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Delegates gathering for Kyoto discussion
The heat is on for international delegates assembling in Buenos Aires next week to find new ways to confront global warming under the 194-nation treaty on climate change.
The treaty's Kyoto Protocol, requiring initial cuts in "greenhouse gas" emissions by 2012, finally comes into force in February, seven years after it was negotiated. Next, European governments want the annual treaty conference -- Dec. 6 to 17 in the Argentine capital -- to get down to talks on steps beyond 2012 to limit heat-trapping gases in the atmosphere.
"We are, in fact, only at the beginning of what we need to do," Margot Wallstrom, the European Union's outgoing environment chief, recently told European Parliament members.
But the U.S. government, which rejects Kyoto and its mandatory controls, balks at that idea.
"We think it's premature to be discussing post-Kyoto 2012 arrangements," Paula J. Dobriansky, the undersecretary of state who will head the U.S. delegation, said.
Instead, she said, she will use the conference to spotlight Bush administration efforts to develop cleaner energy technologies and ways to capture and safely store carbon dioxide, the most common greenhouse gas. Developing countries, facing possible emissions controls for the first time after 2012, also have resisted opening talks about the "post-Kyoto" future.
That debate will go on in the corridors at Buenos Aires, while the formal meeting agenda puts a "major, major emphasis" on adapting to climate change, said the Dutch head of the treaty secretariat, Joke Waller-Hunter.
Small islands and low-lying lands such as Bangladesh worry over rising seas. Poor nations face possible water shortages if warmth washes away glaciers. Climate change may kill off traditional crops.
"Developing countries don't have capacity to deal with climate-related risk," Waller-Hunter said. They're seeking more technical and financial help to predict and cope with changed climates.
The focus on adaptation also suggests that warming is having an impact sooner than many anticipated.
A report Nov. 8 by the intergovernmental Arctic Council, based on a four-year study by 300 scientists, said average winter temperatures in the Arctic have increased as much as 7 degrees Fahrenheit in the past 50 years. Permafrost is thawing, buckling roads. The extent of Arctic Sea ice is shrinking. Polar bears and other animals are threatened. Satellite images show the summer melting area of the Greenland ice cap moving far inland. If it melts entirely, over hundreds of years, it could raise sea levels worldwide by 23 feet (7 meters), the report said.
As for global temperatures, U.S. scientists last April reported NASA satellite readings showed an average increase of 0.77 degrees Fahrenheit between 1981 and 1998. The temperature rise is consistent with carbon-dioxide warming, scientists say.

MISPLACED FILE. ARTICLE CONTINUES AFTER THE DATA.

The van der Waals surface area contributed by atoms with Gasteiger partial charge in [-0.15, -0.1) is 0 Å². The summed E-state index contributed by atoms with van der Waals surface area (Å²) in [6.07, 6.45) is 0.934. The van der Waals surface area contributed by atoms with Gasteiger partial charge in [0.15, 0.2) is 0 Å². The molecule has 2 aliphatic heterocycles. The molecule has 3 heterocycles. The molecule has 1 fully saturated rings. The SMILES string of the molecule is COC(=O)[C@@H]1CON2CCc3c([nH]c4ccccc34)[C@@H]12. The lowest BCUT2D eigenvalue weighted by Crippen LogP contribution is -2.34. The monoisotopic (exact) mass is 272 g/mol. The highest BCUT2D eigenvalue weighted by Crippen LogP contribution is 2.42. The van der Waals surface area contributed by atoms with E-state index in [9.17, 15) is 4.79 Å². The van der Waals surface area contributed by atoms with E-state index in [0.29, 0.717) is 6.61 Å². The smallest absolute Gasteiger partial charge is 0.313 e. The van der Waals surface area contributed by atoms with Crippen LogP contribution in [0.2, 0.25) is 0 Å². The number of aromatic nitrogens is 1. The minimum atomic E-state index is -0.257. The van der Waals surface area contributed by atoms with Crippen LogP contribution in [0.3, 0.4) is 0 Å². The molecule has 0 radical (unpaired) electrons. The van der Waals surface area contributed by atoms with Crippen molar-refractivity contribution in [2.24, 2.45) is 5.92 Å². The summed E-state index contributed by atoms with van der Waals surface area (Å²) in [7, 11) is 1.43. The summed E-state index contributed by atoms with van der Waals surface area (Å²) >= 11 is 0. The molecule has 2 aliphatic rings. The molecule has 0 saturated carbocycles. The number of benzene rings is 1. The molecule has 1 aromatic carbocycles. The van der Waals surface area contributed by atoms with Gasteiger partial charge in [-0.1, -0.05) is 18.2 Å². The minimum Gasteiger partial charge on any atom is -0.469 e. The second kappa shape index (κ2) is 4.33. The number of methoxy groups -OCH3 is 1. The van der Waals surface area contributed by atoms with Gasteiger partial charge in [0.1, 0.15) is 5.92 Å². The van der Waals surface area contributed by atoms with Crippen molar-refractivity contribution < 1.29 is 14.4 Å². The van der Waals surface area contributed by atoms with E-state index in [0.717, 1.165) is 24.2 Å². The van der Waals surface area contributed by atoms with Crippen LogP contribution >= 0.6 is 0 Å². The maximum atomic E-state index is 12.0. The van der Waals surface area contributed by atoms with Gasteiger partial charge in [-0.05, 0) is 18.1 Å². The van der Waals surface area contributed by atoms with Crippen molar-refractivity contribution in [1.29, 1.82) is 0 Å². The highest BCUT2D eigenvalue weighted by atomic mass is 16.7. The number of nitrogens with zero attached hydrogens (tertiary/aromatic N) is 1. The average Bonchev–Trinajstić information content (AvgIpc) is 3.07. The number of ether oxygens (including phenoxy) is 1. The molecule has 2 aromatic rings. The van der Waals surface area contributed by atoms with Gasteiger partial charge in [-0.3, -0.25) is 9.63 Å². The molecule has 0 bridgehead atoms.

Carbon dioxide, a byproduct of fossil fuels burned in everything from automobiles to electricity plants, rose to a seasonal peak record of 379 parts per million in the atmosphere last March, up from 330 just 30 years ago.
Under the umbrella climate treaty, which took effect in 1994, governments pledged to limit emissions. But it wasn't until the 1997 Kyoto Protocol that they set quotas for industrial nations. By 2012 the European Union, for example, would reduce emissions of carbon dioxide and five other greenhouse gases by 8 percent below 1990 levels, Japan by 6 percent, and the United States by 7 percent.
The Americans, responsible for one-quarter of the world's emissions, subsequently withdrew their support. But 30 other industrial nations will be subject to Kyoto's mandates as of Feb. 16, now that Russia has ratified the pact as required.
A European emissions trading system also begins operation in the new year, enabling companies that emit less gas than allowed to sell unused "carbon credits" to others that overshoot their targets.
Although the Bush administration rejects Kyoto, northeastern U.S. states are moving toward capping carbon dioxide on their own and allowing emissions trading. California, meanwhile, has acted to reduce auto emissions sharply.
Such state-level actions, combined with international emissions trading and Kyoto's coming into force, make it "harder and harder for the U.S. to say we're just not going to participate," said Eileen Claussen, president of Washington's private Pew Center on Global Climate Change.
A veteran Brazilian climate negotiator, meanwhile, said his and other developing countries, such as China, are increasingly concerned about climate change's impact and open to "the idea that everyone should do his part."
Like others studying the issues, Luiz Gylvan Meira Filho foresees, "post-Kyoto," a more complex web of both rigid and less binding commitments -- to certain technologies, to emissions quotas for some and "goals" for others, varying from country to country. Informal discussions will begin at Buenos Aires, he predicted, and "it will take one or two years to get a mandate to negotiate a post-Kyoto regime."